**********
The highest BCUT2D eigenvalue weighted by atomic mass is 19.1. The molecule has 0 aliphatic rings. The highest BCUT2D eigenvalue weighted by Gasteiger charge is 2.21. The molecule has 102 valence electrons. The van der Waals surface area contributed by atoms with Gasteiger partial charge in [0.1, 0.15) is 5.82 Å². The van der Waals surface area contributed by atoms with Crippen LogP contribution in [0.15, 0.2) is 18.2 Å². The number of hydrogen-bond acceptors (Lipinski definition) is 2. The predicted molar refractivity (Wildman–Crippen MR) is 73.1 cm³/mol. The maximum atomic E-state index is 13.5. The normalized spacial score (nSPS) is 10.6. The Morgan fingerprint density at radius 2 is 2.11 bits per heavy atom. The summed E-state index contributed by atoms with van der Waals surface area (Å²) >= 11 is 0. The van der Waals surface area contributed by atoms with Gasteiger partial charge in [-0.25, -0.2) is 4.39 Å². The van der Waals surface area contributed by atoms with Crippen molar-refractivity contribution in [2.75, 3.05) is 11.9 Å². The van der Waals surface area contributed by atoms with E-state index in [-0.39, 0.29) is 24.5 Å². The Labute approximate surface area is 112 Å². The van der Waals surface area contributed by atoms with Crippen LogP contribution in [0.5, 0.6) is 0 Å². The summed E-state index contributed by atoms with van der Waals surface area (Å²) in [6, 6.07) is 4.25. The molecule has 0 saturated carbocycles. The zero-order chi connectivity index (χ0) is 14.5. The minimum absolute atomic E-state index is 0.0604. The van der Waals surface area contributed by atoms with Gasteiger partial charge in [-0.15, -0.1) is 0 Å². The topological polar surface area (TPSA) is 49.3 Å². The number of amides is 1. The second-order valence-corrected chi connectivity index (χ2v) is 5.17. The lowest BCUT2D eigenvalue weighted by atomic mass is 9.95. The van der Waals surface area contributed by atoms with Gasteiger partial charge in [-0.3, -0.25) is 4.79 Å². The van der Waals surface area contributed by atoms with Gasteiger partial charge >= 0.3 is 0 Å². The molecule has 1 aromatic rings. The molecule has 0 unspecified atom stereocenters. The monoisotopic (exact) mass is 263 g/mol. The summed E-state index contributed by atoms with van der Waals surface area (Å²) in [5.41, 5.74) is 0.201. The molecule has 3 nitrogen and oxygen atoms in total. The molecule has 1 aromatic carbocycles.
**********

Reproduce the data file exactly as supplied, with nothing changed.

The highest BCUT2D eigenvalue weighted by atomic mass is 19.1. The molecule has 0 aliphatic rings. The highest BCUT2D eigenvalue weighted by Gasteiger charge is 2.21. The molecule has 102 valence electrons. The van der Waals surface area contributed by atoms with Gasteiger partial charge in [0.1, 0.15) is 5.82 Å². The van der Waals surface area contributed by atoms with Crippen LogP contribution in [0.15, 0.2) is 18.2 Å². The number of hydrogen-bond acceptors (Lipinski definition) is 2. The predicted molar refractivity (Wildman–Crippen MR) is 73.1 cm³/mol. The maximum atomic E-state index is 13.5. The normalized spacial score (nSPS) is 10.6. The Morgan fingerprint density at radius 2 is 2.11 bits per heavy atom. The summed E-state index contributed by atoms with van der Waals surface area (Å²) >= 11 is 0. The van der Waals surface area contributed by atoms with Gasteiger partial charge in [-0.25, -0.2) is 4.39 Å². The van der Waals surface area contributed by atoms with Crippen molar-refractivity contribution in [2.75, 3.05) is 11.9 Å². The van der Waals surface area contributed by atoms with E-state index in [-0.39, 0.29) is 24.5 Å². The Labute approximate surface area is 112 Å². The van der Waals surface area contributed by atoms with Crippen LogP contribution in [0.5, 0.6) is 0 Å². The summed E-state index contributed by atoms with van der Waals surface area (Å²) in [6, 6.07) is 4.25. The molecule has 0 saturated carbocycles. The zero-order chi connectivity index (χ0) is 14.5. The minimum absolute atomic E-state index is 0.0604. The van der Waals surface area contributed by atoms with Gasteiger partial charge in [-0.15, -0.1) is 0 Å². The topological polar surface area (TPSA) is 49.3 Å². The number of amides is 1. The second-order valence-corrected chi connectivity index (χ2v) is 5.17. The lowest BCUT2D eigenvalue weighted by atomic mass is 9.95. The van der Waals surface area contributed by atoms with Gasteiger partial charge in [-0.3, -0.25) is 4.79 Å². The van der Waals surface area contributed by atoms with Gasteiger partial charge >= 0.3 is 0 Å². The molecule has 1 aromatic rings. The molecule has 0 unspecified atom stereocenters. The monoisotopic (exact) mass is 263 g/mol. The summed E-state index contributed by atoms with van der Waals surface area (Å²) in [5.41, 5.74) is 0.201. The molecule has 3 nitrogen and oxygen atoms in total. The molecule has 1 aromatic carbocycles.